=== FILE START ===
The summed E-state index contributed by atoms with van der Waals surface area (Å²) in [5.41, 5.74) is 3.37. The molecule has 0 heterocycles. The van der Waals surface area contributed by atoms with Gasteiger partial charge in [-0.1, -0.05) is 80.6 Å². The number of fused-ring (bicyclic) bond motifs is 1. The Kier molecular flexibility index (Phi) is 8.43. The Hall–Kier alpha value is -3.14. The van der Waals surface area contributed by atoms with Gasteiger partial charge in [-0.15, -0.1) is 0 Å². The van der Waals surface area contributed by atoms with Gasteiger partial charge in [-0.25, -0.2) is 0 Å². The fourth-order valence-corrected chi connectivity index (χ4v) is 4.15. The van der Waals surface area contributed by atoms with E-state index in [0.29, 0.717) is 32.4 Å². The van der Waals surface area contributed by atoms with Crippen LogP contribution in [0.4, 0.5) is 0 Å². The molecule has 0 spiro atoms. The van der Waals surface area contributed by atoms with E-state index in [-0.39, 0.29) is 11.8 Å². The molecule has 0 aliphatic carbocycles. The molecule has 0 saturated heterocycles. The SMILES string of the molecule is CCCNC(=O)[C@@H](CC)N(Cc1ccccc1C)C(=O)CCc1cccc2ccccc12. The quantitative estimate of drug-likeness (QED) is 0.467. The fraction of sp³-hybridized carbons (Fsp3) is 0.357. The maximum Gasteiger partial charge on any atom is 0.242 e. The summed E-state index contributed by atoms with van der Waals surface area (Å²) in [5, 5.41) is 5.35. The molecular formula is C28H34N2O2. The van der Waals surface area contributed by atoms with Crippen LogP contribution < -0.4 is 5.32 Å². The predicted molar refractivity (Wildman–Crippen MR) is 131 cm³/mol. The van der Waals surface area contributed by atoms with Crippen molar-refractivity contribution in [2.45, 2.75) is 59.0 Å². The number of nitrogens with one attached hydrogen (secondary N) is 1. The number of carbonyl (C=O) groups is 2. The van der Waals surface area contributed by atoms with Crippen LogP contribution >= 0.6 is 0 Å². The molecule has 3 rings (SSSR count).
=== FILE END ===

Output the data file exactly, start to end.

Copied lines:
The summed E-state index contributed by atoms with van der Waals surface area (Å²) in [5.41, 5.74) is 3.37. The molecule has 0 heterocycles. The van der Waals surface area contributed by atoms with Gasteiger partial charge in [-0.1, -0.05) is 80.6 Å². The number of fused-ring (bicyclic) bond motifs is 1. The Kier molecular flexibility index (Phi) is 8.43. The Hall–Kier alpha value is -3.14. The van der Waals surface area contributed by atoms with Gasteiger partial charge in [-0.15, -0.1) is 0 Å². The van der Waals surface area contributed by atoms with Gasteiger partial charge in [-0.25, -0.2) is 0 Å². The fourth-order valence-corrected chi connectivity index (χ4v) is 4.15. The van der Waals surface area contributed by atoms with E-state index in [0.29, 0.717) is 32.4 Å². The van der Waals surface area contributed by atoms with Crippen LogP contribution in [0.4, 0.5) is 0 Å². The molecule has 0 spiro atoms. The van der Waals surface area contributed by atoms with E-state index in [-0.39, 0.29) is 11.8 Å². The molecule has 0 aliphatic carbocycles. The molecule has 0 saturated heterocycles. The SMILES string of the molecule is CCCNC(=O)[C@@H](CC)N(Cc1ccccc1C)C(=O)CCc1cccc2ccccc12. The quantitative estimate of drug-likeness (QED) is 0.467. The fraction of sp³-hybridized carbons (Fsp3) is 0.357. The maximum Gasteiger partial charge on any atom is 0.242 e. The summed E-state index contributed by atoms with van der Waals surface area (Å²) in [5, 5.41) is 5.35. The molecular formula is C28H34N2O2. The van der Waals surface area contributed by atoms with Crippen LogP contribution < -0.4 is 5.32 Å². The predicted molar refractivity (Wildman–Crippen MR) is 131 cm³/mol. The van der Waals surface area contributed by atoms with Crippen molar-refractivity contribution in [2.45, 2.75) is 59.0 Å². The number of nitrogens with one attached hydrogen (secondary N) is 1. The number of carbonyl (C=O) groups is 2. The van der Waals surface area contributed by atoms with Crippen LogP contribution >= 0.6 is 0 Å². The molecule has 3 rings (SSSR count).